Orientations on studying crafts in higher education | Intellect Skip to content
1981
Craft Sciences
  • ISSN: 2040-4689
  • E-ISSN: 2040-4697

Abstract

Crafts in higher education (HE) are scattered and typically lack departments of their own, instead being integrated in art, design, technology, education or culture-oriented departments. The purpose of this research is to shed light on the orientations of crafts in HE programmes that have crafts as their foci. Based on document analysis of the curricula of one American and four European (Finland, Sweden, Estonia and United Kingdom) craft study programmes and fieldwork observations, the following five orientations were identified: educational crafts, traditional crafts, critical crafts, cultural heritage of crafts and design-based crafts. Both similarities and differences were found. The targets, prospective career paths and pedagogical methods of these study programmes were adapted to the broader targets of the various departments. Craft teaching followed the basic principles of studio pedagogy. The sought-after skill acquisition level varied from expressive purposes to ability to make quality products. There were also differences in whether a programme focused on a specific craft field or covered a broad spectrum. The requirements of academization were adapted in all study programmes. However, the role of writing differed from free and short reflective writing in the art department to a strict academic writing style in the education department. Professional goals varied from becoming a teacher or an artist to self-employment in a small-scale craft enterprise or achieving commercial success in industrial production. Concerns about losing craft traditions and dedication to maintaining them were shared across programmes. Despite being situated on the outskirts of academia, the status of crafts as an HE discipline adds value and visibility to the crafts and strengthens their identities.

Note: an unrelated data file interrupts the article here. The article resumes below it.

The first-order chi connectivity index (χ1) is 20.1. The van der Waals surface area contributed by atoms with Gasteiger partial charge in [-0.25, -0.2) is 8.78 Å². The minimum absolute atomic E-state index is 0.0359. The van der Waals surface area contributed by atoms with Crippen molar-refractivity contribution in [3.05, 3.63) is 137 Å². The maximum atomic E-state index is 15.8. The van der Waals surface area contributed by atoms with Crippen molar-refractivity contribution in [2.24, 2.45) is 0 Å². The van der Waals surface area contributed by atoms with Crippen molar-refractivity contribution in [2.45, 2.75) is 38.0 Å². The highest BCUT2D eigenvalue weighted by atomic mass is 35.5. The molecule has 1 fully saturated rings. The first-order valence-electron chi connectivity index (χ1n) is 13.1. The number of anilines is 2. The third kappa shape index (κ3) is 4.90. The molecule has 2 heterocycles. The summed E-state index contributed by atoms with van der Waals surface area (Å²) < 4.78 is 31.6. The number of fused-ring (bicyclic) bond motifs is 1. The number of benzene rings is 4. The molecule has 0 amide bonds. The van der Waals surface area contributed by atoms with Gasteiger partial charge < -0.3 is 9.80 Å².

This article is Open Access under the terms of the Creative Commons Attribution-NonCommercial 4.0 International licence (CC BY-NC), which allows users to copy, distribute, transmit and adapt the article, as long as the author is attributed and the article is not used for commercial purposes. To view a copy of the licence, visit https://creativecommons.org/licenses/by-nc/4.0/
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2022-09-01
2024-05-29
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